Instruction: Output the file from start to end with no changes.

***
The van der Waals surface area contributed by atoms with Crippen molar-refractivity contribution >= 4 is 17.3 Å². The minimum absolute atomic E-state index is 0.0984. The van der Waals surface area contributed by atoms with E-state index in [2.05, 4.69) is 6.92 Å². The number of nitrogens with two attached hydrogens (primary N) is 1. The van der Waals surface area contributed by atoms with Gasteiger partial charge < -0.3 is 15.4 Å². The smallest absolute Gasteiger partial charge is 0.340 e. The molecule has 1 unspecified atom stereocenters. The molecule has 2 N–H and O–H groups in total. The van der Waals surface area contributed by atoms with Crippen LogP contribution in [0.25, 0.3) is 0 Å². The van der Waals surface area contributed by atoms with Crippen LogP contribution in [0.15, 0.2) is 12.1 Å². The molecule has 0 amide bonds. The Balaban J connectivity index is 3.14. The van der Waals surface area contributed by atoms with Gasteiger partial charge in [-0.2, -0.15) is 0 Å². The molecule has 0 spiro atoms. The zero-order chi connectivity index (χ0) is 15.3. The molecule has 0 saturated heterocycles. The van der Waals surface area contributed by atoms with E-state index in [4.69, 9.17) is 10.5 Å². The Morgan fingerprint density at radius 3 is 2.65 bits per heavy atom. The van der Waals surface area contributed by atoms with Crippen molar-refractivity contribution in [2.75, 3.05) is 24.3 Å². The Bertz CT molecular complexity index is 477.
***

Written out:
The van der Waals surface area contributed by atoms with Crippen molar-refractivity contribution >= 4 is 17.3 Å². The minimum absolute atomic E-state index is 0.0984. The van der Waals surface area contributed by atoms with E-state index in [2.05, 4.69) is 6.92 Å². The number of nitrogens with two attached hydrogens (primary N) is 1. The van der Waals surface area contributed by atoms with Gasteiger partial charge < -0.3 is 15.4 Å². The smallest absolute Gasteiger partial charge is 0.340 e. The molecule has 1 unspecified atom stereocenters. The molecule has 2 N–H and O–H groups in total. The van der Waals surface area contributed by atoms with Crippen LogP contribution in [0.25, 0.3) is 0 Å². The van der Waals surface area contributed by atoms with Crippen LogP contribution in [0.15, 0.2) is 12.1 Å². The molecule has 0 amide bonds. The Balaban J connectivity index is 3.14. The van der Waals surface area contributed by atoms with Gasteiger partial charge in [-0.2, -0.15) is 0 Å². The molecule has 0 spiro atoms. The zero-order chi connectivity index (χ0) is 15.3. The molecule has 0 saturated heterocycles. The van der Waals surface area contributed by atoms with E-state index in [4.69, 9.17) is 10.5 Å². The Morgan fingerprint density at radius 3 is 2.65 bits per heavy atom. The van der Waals surface area contributed by atoms with Crippen molar-refractivity contribution in [2.75, 3.05) is 24.3 Å². The Bertz CT molecular complexity index is 477.